Noteworthy Heroines of Horror is a recurring segment on Wicked Horror where we shine the spotlight on a female character from the annals of horror history that has made a significant contribution to the genre. The characters we select may not be the obvious final girls that regularly grace top ten lists, but their contributions to the genre are meaningful and worthy of note.
The remake of the Vincent Price classic House on Haunted Hill from 1999 is something of an overlooked or forgotten gem in horror. With lots of recognizable faces, a flashy style, and more than enough blood, the movie is quick, brainless fun that still plays out well and looks good even sixteen years later. The cast includes Geoffrey Rush, Famke Janssen, Peter Gallagher, and Jeffrey Combs. But off in the corner there is Ali Larter, who was just beginning her movie career after a few television roles. She would go on to star in the hit Final Destination the next year, but we can’t forget the way she played Sara Wolfe in House on Haunted Hill. She is part of a large cast and may not be that memorable to other fans, but the way Larter plays Sara makes her the kind of Noteworthy Heroine of Horror that I could get behind.
House on Haunted Hill is more of an ensemble movie, so Sara is not really our main character. She is, however, one of only three female characters in the entire movie (except for the weird Lisa Loeb cameo at the beginning) and the only one amongst them who is either likable or relatable. Famke Janssen plays the bitchy Evelyn Price well, but she’s definitely more of a villain than a victim. Bridgette Wilson as the television host Melissa Marr is just annoyingly fascinated with the strange house, only interested in keeping her camera pointed at all the weird things that happen. That leaves Sara, who first introduces herself as Jennifer Jenzen. Sara stole the invitation to the party at the House on Haunted Hill from her boss Jennifer after she was fired, hoping to collect the promised one million dollars at the end of the night. So Sara is a bit desperate, but also not against dishing out a little payback when she is wronged.
Though, the title suggests, the movie is simply about a haunted house, it actually turns out to be something much different than that – and also much different from the original film. House on Haunted Hill is one of the more bloody ghost stories out there, with lots of gory and violent deaths, which is something our characters don’t know at the beginning. But the direness of their situation first becomes evident when the house goes on full lockdown, sealing all the doors and windows. Sara is one of the only characters (along with Eddie, played by Taye Diggs) who doesn’t just sit around with their thumb up their collective butt when this happens, but actually tries to think of something to do. And once a plan is made, she takes charge and goes about seeing it through.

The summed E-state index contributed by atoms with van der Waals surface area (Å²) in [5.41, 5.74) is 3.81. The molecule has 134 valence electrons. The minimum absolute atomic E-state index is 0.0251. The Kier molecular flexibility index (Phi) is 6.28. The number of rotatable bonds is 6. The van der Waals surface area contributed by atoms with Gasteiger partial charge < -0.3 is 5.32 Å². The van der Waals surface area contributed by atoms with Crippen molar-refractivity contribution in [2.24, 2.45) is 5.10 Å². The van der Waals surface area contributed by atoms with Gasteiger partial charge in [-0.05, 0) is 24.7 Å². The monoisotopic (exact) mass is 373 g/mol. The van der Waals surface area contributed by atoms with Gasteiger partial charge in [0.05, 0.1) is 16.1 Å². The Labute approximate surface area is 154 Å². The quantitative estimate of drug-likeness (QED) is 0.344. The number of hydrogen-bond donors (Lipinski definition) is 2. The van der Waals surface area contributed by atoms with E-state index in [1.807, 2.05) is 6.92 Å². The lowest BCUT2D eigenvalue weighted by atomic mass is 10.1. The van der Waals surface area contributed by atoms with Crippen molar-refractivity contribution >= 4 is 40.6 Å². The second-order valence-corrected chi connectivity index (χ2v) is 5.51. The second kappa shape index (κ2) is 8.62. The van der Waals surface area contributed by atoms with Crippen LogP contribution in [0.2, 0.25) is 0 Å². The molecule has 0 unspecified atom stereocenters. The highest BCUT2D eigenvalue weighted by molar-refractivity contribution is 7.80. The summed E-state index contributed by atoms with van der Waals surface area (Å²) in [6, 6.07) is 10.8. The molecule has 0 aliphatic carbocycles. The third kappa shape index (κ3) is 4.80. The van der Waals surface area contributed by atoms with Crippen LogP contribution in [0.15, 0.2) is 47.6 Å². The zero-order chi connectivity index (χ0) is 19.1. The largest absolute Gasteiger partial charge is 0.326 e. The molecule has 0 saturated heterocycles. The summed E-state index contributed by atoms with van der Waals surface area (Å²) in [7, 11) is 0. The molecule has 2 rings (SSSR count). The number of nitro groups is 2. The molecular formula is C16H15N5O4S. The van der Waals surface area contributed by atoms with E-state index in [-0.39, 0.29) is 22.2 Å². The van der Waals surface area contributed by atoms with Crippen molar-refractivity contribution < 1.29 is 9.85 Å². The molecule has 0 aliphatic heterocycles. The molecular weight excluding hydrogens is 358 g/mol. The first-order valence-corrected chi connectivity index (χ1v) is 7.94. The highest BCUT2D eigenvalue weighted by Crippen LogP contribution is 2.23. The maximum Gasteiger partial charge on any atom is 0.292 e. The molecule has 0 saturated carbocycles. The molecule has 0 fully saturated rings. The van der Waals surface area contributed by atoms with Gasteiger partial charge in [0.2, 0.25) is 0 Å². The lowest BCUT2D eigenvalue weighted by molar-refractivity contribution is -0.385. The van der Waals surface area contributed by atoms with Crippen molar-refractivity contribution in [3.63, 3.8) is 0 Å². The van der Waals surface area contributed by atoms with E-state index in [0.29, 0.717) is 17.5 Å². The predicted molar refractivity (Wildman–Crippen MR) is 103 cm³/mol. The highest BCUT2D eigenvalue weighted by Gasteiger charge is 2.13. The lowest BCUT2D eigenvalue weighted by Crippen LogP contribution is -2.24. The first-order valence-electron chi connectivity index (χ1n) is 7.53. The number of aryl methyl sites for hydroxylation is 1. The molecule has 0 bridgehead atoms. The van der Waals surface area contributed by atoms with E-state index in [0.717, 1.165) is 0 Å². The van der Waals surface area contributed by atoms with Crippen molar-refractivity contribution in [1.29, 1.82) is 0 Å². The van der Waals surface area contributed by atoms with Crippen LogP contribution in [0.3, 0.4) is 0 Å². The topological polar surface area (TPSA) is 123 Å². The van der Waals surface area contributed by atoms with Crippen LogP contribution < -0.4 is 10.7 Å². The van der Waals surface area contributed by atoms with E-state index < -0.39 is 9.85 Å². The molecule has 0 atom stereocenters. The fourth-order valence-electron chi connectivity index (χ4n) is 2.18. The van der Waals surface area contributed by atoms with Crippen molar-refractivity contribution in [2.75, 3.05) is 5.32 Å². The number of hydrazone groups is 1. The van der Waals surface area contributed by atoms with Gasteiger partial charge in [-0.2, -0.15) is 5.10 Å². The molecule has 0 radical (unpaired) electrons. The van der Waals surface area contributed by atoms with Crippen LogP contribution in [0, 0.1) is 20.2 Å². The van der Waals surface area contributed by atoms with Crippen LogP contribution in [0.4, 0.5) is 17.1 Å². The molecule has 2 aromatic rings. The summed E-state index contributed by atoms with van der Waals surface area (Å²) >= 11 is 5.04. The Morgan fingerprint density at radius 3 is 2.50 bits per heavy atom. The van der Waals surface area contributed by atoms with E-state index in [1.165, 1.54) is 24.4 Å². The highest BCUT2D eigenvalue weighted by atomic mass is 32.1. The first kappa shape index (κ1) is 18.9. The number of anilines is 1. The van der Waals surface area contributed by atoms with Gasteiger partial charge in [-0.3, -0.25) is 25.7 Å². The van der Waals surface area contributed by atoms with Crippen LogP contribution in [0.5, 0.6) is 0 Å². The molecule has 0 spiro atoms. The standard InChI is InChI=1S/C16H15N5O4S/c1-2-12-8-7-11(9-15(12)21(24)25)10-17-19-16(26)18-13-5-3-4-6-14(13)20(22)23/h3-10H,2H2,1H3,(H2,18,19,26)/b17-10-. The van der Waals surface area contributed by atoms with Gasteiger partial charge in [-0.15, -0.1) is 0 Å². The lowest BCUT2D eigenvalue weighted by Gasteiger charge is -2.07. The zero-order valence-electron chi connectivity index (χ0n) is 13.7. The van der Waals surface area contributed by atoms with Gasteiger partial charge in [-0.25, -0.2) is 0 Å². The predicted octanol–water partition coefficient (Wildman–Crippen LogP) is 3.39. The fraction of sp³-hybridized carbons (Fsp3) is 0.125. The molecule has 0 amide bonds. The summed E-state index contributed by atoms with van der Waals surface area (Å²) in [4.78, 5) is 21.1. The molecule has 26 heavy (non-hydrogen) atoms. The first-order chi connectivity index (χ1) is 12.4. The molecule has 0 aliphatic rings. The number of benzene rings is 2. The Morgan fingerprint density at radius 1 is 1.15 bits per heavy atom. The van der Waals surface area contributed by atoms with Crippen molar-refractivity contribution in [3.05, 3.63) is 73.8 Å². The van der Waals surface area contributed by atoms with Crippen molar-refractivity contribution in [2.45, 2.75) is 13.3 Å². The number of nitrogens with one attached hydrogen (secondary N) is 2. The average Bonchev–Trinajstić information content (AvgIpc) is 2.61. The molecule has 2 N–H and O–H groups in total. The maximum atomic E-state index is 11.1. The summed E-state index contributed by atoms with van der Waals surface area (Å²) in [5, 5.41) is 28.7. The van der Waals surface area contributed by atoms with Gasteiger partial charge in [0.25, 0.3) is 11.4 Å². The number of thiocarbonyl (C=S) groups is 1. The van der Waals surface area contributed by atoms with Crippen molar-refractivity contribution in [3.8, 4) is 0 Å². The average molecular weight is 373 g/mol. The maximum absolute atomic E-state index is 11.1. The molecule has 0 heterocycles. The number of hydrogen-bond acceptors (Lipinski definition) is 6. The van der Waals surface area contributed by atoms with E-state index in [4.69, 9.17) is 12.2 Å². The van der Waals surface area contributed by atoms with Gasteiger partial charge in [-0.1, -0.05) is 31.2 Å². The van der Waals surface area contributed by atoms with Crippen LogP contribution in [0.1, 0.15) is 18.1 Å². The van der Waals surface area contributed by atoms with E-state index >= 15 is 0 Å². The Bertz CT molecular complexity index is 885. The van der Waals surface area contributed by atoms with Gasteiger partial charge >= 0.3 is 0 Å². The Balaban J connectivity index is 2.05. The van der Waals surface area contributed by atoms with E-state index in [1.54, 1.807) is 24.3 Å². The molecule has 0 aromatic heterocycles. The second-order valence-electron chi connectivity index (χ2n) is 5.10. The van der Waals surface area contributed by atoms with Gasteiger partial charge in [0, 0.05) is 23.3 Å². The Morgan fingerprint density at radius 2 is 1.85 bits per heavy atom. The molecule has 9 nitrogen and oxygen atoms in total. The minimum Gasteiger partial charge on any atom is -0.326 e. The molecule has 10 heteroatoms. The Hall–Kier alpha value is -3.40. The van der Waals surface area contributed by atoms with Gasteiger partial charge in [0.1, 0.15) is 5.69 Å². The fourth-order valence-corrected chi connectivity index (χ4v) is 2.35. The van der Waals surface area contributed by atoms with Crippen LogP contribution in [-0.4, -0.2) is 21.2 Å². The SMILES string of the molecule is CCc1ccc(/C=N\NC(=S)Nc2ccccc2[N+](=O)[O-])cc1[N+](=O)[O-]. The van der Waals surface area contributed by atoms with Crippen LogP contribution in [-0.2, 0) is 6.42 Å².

The fact that Sara is constantly proactive in her situation is very admirable. She doesn’t seem to like just sitting back and letting the others do all the work. She stays involved in the group’s efforts to escape the house–and doesn’t do anything stupid like wander off by herself to explore. When she, Eddie, and Pritchett head down to the basement to find the control room, she has no problem leading the way with the flashlight, despite the increasingly spooky atmosphere of the maze-like hallways. When she realizes they need more light to navigate, she works with the wiring and gets the original lights working again. Although this part is a little unbelievable because of how easy it is, it at least shows that Sara has some skills and a brain.
Sara is not exactly fearless, but she doesn’t let her (perfectly rational) fear stop her from what she knows she needs to do. When things get a little hairy in one scene and a character pulls a gun on everybody, she draws hers and diffuses the situation. Later on in the movie after yet another character is found brutally murdered and all the evidence points to one person as the prime suspects, Sara finally loses her cool. She angrily goes in search of him, gun in hand, prepared to take down the one they all believe is responsible for the murders. And when he advances on her and won’t stop, she shoots him. Actually, she unloads the entire clip into him. This probably mostly due to an adrenaline rush, but it is also strangely satisfying to the audience. How many times have you gotten annoyed when a character stops at stabbing or shooting the bad guy just once and doesn’t actually finish the job? Sara doesn’t disappoint there.
Being a horror heroine is not always about being the final girl who butchers the bad guy at the end. We should admire all those female characters in horror films that proactively work to save themselves and others, and don’t just go through the movie reacting and letting things happen. Sara from House on Haunted Hill has a take-charge attitude and she’s not afraid to bring down complete strangers. While most of the cast is either afraid or has their own agenda, Sara doesn’t give up her efforts to escape and that alone makes her a Noteworthy Heroine of Horror!